The Aztecs initially settled on Chapultepec Hill in the Valley of Mexico. Chapultepec, meaning “Grasshopper Hill” in Nahuatl, was a strategic location due to its elevated position and the presence of a freshwater spring.
Also Read: Tenochtitlan Facts
However, conflicts arose with the existing inhabitants of the area, the Culhuacan tribe. After a series of disputes, the Aztecs were forced to leave Chapultepec and wander once more.
1325 AD – The Aztecs establish the city of Tenochtitlan on an island in Lake Texcoco
According to legend, the Aztec god Huitzilopochtli had prophesied that the Aztecs would establish a great city on a location where they would find an eagle perched on a cactus, devouring a snake.
This vision was realized on a small island in Lake Texcoco, and it was here that the Aztecs decided to build their capital city, Tenochtitlan, in 1325.
The city would grow to become one of the largest and most sophisticated cities in the pre-Columbian Americas, with advanced systems for agriculture, sanitation, and water supply. The image from the prophecy is now depicted on the Mexican flag.
1376-1395 AD – Reign of Acamapichtli, the first tlatoani of Tenochtitlan
Acamapichtli was elected as the first tlatoani (ruler) of Tenochtitlan in 1376, and his reign marked the beginning of the Aztec civilization’s political and social structure. His main contribution was establishing the societal hierarchy and laws that governed the citizens of Tenochtitlan.
During his reign, the city started to gain influence and power in the region. Acamapichtli’s reign was characterized by stability and growth, and he was instrumental in developing alliances and relationships with neighboring states.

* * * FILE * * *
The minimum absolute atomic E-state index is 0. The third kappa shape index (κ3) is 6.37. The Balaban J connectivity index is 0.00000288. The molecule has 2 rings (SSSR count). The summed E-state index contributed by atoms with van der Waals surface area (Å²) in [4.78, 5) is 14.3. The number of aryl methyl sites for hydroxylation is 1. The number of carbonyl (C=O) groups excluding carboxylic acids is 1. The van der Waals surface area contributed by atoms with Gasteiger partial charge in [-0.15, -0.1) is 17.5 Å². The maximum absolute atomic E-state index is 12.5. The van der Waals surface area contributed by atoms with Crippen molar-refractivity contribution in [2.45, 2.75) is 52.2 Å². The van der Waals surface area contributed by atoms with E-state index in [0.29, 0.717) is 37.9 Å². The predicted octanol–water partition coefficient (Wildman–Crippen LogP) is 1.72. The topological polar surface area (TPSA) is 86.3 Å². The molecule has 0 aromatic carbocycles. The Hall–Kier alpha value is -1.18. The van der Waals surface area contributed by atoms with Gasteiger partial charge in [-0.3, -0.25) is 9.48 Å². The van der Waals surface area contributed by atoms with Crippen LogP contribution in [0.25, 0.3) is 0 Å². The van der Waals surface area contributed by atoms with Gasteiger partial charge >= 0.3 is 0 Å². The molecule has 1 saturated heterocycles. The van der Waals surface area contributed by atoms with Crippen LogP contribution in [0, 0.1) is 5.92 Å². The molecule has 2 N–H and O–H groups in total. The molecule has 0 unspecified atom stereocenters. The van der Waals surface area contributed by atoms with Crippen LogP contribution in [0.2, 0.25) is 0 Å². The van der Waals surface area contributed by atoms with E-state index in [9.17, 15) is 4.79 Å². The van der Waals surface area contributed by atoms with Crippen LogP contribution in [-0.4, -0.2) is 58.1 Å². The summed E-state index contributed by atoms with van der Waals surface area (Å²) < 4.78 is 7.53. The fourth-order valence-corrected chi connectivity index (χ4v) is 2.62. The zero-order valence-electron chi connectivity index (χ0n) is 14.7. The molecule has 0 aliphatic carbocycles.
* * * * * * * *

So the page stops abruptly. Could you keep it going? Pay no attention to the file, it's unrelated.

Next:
1427 AD – The Aztec Empire is established after the formation of the Triple Alliance with Texcoco and Tlacopan
In 1427, the city-states of Tenochtitlan, Texcoco, and Tlacopan formed the Triple Alliance, marking the official beginning of the Aztec Empire. The formation of the Triple Alliance was a strategic move to defeat the Tepanec Empire, which had dominated the region until then.
This alliance proved to be successful, and it gave birth to the Aztec Empire that controlled and influenced much of the Mesoamerican region.
1440-1469 AD – Reign of Moctezuma I, the empire expands through conquest
Moctezuma I, also known as Moctezuma Ilhuicamina, became the fifth tlatoani of Tenochtitlan in 1440. His reign was characterized by significant territorial expansion and consolidation of the Triple Alliance’s control over other city-states.
He carried out numerous military campaigns to expand the empire and initiated major construction projects in Tenochtitlan, transforming it into a major power in the region.
1469-1481 AD – Reign of Axayacatl, the empire expands further
Axayacatl, the sixth tlatoani of Tenochtitlan, continued the expansionist policies of his predecessor.